All over the shop: an A to Z of supermarkets
Grab your trolley and let’s take a whistle-stop tour of the aisles, from the growth of Aldi to, well, Z
Value It is what all stores promise us. Whether they deliver depends on how loyal (or gullible) you are. Photograph: Thinkstock
When it entered the Irish market a decade ago it was considered an oddball outsider with unfamiliar brands and a random assortment of jackhammers and blow torches. Times have changed and the German discounter is now the fastest-growing supermarket in Ireland and has the highest loyalty rates among Irish shoppers. A recent survey found 43 per cent of its customers said there was “nowhere else they would prefer to shop” for food and grocery items.
When it comes to the demon drink, we have never had it so cheap. Before the euro changeover in 2002, a can of Budweiser in an off-licence cost about £1.55 (€1.97). Today seven cans cost just €10 – or €1.42 each. When alcopops were launched a decade ago they sold for about €3 each. Today they cost less than €1.50. Just five retailers – Tesco, Dunnes Stores, Centra, Spar and Costcutter – control 95 per cent of all carry-out trade. Tesco accounts for more than 50 per cent of it.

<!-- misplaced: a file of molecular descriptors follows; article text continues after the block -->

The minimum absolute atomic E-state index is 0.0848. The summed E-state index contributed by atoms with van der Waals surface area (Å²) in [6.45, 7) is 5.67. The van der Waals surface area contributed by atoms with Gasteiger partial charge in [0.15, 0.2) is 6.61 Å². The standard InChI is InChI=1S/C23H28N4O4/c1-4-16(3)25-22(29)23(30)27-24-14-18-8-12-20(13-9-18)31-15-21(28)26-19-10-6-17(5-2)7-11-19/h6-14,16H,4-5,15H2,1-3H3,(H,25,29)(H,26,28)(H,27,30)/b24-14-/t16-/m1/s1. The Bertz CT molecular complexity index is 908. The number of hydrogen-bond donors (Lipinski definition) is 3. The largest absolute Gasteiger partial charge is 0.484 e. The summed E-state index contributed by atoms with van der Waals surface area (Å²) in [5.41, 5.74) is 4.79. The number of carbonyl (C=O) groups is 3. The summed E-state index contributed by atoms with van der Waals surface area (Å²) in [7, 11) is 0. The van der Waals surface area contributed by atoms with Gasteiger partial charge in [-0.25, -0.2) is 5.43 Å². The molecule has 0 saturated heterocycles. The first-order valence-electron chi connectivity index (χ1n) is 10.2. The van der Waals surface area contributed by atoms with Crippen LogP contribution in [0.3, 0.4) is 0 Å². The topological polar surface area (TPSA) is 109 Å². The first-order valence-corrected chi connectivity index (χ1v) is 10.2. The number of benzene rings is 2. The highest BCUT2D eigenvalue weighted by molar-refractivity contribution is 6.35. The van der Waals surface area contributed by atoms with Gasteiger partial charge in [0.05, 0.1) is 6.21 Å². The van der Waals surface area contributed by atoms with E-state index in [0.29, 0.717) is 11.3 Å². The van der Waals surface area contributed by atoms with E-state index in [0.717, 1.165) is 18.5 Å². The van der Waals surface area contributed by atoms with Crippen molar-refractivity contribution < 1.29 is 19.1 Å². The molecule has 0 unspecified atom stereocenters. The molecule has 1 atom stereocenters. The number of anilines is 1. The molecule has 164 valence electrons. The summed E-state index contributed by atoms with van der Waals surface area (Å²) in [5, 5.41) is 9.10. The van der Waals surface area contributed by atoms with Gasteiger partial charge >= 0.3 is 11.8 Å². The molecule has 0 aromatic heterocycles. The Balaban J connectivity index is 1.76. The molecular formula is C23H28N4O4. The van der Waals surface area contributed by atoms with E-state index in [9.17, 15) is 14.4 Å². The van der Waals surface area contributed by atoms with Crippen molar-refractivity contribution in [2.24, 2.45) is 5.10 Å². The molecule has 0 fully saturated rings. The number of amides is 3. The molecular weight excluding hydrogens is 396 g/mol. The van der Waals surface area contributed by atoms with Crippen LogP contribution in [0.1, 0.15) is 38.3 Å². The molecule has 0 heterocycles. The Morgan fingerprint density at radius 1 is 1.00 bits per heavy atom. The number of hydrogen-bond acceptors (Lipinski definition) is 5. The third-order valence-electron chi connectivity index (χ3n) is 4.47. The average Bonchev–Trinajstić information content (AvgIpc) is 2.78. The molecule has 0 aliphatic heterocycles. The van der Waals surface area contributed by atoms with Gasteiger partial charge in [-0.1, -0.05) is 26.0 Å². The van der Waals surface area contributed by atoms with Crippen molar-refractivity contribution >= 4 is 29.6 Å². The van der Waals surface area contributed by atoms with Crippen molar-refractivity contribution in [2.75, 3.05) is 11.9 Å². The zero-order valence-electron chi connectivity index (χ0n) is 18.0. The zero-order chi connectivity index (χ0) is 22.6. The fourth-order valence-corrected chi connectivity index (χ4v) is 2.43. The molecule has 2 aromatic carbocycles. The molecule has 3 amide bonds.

In 2009 hundreds of thousands of us routinely crossed the Border in search of better value, ignoring our politicians, who exhorted us to do our civic duty and turn our backs on the bargains. Today, however, with sterling weaker, and prices in the Republic becoming more competitive, fewer make the trip.
Dine in for two
Marks & Spencer isn’t cheap but it can sometimes offer amazing value for money. Years on from its introduction, we still love its dine-in-for-two offers. Typically these include a main course, a side, a dessert and a bottle of wine for €13.50. It used to be €12.50, but we have to pay more now because the Government added €1 on to the price of a bottle of wine in the last budget. Thanks for that, Michael.
Every little helps
Tesco has its critics – hardly surprising, given it is the biggest retailer in the State, with a market share of more than 27 per cent. Despite the flak it gets, it is very important to the economy and employs more than 15,000 people. It accounts for more than 20 per cent of all the Irish produce that is sold in the UK and is worth €2 billion to the local economy each year.
Quinn (right) founded the company that still carries his name – although not for long – in Dundalk in 1960. It grew into a 24-store chain where the customer really was king. The quality of the produce was generally top-notch – including the famous expensive sausage, initially made in-store but now outsourced to Larry Goodman’s ABP – and the man himself led from the front and was often seen on the shop floor. Then, in 2005, he sold his shop to Select Retail Holdings for €450 million. It must rank as one of the most canny business decisions every taken by an Irish person.